purchaser.” Long John Silver’s, 386 A.2d at 573 (emphasis added) (citation omitted). In terms
of constructive notice, subsequent purchasers are charged with knowledge of that which “they
could have learned by inquiry of the person in possession and of others who, they had reason to
believe, knew of facts which might affect the title.” Sidle v. Kaufman, 29 A.2d 77, 82 (Pa. 1942)
(internal quotation marks and citations omitted).
Applying this general framework to this case requires the court to take a more careful
look at the lack-of-notice requirement. As framed by the parties, whether the plaintiff is entitled
to summary judgment turns on whether it can affirmatively prove that there is no genuine issue
of material fact as to this requirement. As previously stated, the parties agree on a majority of
the facts. Should they comprise the entirety of the material facts, the plaintiff is entitled to
judgment as a matter of law.
At first blush, and given that a bona fide purchaser is one who lacks notice of either a
defect in title or of outstanding rights of others, it is rather difficult to understand the plaintiff as
anything other than such a purchaser in relation to CDI. At the time that the plaintiff (actually
Commerce Bank) received the mortgage from BNB, the undisputed facts reveal that CDI did not
have a legal interest in the Property within the meaning of the above framework—that is, an
interest recognized by law as capable of depriving a purchaser of bona fide purchaser status upon
notice. Although CDI commenced the 2002 action prior to the execution of the plaintiff’s
mortgage, that action did not result in a judgment until years later. The only other action of
potential relevance, namely the action involving the mechanic’s lien, culminated in a March 19,
2002 order striking the lien from the records. In sum, CDI simply did not possess a cognizable
legal interest in the Property at the time of the execution of the mortgage in question that the
plaintiff could have possibly taken notice of.
CDI has, though, offered additional facts that it contends have the capacity to preclude
the entry of summary judgment. See Additional Facts Precluding Summ. J. (Complete), Doc.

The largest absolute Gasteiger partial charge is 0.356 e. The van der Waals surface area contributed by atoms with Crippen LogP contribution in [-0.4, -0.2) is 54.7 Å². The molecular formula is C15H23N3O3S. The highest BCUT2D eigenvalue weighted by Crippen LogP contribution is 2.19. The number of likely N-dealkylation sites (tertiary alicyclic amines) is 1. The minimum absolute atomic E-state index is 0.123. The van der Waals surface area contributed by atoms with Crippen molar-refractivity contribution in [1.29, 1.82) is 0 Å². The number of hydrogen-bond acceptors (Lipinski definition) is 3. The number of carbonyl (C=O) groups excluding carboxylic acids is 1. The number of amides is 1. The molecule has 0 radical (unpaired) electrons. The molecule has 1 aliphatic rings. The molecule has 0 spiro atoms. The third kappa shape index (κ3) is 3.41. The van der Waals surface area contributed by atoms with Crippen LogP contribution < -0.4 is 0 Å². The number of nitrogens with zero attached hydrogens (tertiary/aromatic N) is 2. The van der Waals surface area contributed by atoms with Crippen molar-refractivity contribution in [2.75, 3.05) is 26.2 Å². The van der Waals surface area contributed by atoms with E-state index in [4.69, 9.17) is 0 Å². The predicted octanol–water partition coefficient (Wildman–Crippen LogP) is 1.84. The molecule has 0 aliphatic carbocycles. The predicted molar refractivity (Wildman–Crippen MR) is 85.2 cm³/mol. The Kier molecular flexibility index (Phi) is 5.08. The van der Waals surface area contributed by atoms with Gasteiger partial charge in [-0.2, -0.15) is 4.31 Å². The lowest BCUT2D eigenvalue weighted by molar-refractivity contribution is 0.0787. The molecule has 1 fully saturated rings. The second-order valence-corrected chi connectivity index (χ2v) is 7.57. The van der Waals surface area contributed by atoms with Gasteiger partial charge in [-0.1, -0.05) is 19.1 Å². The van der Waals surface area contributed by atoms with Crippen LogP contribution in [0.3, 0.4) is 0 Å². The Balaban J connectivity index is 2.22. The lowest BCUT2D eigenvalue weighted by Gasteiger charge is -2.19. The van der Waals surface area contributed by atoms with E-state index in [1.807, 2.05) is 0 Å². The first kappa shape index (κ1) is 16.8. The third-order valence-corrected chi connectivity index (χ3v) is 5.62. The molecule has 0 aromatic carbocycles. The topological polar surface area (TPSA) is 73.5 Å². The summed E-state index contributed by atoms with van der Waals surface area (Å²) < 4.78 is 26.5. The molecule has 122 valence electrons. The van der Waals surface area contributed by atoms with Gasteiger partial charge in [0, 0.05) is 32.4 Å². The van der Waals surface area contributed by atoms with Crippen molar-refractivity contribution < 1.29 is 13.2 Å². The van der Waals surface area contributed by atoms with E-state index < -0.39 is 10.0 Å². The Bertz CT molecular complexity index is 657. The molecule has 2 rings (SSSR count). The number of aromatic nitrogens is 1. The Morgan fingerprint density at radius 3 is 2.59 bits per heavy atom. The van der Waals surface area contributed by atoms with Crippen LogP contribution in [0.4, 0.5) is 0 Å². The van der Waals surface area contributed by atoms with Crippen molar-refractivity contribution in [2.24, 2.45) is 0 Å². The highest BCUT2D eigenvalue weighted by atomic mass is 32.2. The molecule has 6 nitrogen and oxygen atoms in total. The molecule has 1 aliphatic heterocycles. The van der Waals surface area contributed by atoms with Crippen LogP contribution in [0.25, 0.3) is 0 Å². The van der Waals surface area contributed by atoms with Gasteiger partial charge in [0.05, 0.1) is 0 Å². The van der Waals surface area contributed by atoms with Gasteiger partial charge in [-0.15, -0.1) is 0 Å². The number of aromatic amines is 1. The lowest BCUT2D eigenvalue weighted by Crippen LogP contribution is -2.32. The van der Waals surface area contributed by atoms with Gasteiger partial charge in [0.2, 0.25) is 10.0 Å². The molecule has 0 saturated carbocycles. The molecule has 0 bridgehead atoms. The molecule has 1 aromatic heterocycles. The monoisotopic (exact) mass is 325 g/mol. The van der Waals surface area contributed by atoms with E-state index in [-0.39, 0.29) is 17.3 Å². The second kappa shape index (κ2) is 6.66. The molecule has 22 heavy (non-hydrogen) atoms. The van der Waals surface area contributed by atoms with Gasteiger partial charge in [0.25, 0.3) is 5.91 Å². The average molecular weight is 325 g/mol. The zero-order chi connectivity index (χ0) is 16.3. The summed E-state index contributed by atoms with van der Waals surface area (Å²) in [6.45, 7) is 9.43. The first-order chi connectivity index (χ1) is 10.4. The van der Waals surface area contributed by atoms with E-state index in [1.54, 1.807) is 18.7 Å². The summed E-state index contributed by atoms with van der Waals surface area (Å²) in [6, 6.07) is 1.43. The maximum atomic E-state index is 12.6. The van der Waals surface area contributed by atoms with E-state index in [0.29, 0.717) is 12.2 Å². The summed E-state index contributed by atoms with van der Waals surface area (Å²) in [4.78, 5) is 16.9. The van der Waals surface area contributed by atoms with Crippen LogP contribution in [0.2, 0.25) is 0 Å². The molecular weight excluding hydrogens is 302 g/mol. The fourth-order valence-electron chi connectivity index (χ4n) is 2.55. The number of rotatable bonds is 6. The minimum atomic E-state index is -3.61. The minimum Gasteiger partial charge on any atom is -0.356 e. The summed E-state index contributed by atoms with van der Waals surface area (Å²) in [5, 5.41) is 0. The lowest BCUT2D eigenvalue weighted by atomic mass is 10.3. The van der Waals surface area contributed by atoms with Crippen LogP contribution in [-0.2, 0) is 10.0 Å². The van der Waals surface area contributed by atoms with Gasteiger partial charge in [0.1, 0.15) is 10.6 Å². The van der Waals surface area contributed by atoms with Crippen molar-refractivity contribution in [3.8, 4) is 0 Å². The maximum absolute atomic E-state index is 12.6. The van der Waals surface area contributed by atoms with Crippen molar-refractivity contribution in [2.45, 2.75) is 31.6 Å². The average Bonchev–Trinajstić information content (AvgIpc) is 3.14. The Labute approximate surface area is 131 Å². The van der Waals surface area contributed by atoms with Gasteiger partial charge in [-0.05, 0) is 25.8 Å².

No. 87. These facts aim to do one of three overlapping things: (1) show that the plaintiff was
aware not only of the 2002 action and the mechanic’s lien, but also of Mr. Koresko’s attempt to
commit fraud against CDI; (2) show that Mr. Koresko acted as an agent of the plaintiff; and (3)
show that the plaintiff acted in bad faith. Whether these facts actually preclude summary
judgment turns on whether they are material. And whether they are material requires the court to
return to the substantive law. The balance of this opinion takes up these legal and factual
CDI first argues that the plaintiff is not a bona fide purchaser because it was on notice of
Mr. Koresko’s actions in relation to CDI in general and of the 2002 action and the mechanic’s
lien in particular. See CDI’s Mem. of Law at 12-15, 17. Given the above legal principles, it is
difficult to see why this matters under Pennsylvania law. The doctrine of lis pendens proves
instructive in this regard. The purpose of the doctrine is “to give notice to third persons that . . .
real estate is subject to litigation and that any interest which they may acquire in the real estate
will be subject to the result of the action.” Psaki v. Ferrari, 546 A.2d 1127, 1128 (Pa. Super.
1988) (citation omitted). By negative implication, the existence of this doctrine undercuts CDI’s
suggestion that the mere filing of a lawsuit, without more, can provide the notice necessary to
deprive a purchaser of bona fide purchaser status. To add force to this observation, “a party is
not entitled to have his case indexed as lis pendens unless title to real estate is involved in
litigation.” Id. (emphasis added). Thus, there are some cases, the 2002 action being one of
them, the filing of which could not provide the necessary notice even if a party took active steps
to have the case indexed.
Here, CDI concedes that it did not have the 2002 action indexed as lis pendens. See
CDI’s Mem. of Law at 17. Indeed, it appears that CDI could not have had that action indexed
even if it so desired because the action sought solely monetary relief. The only document of
record, then, is the mechanic’s lien that had been stricken. But just as “purchasers must be
entitled to rely on the decisions of . . . courts when they remove a lis pendens,” so too must they
be entitled to rely on decisions that remove something like a mechanic’s lien. Janus Mgmt.
Servs., Inc. v. Schlessinger, 810 A.2d 637, 641 (Pa. Super. 2002).
And allowing general
knowledge of Mr. Koresko’s actions in relation to CDI, and especially in relation to a lawsuit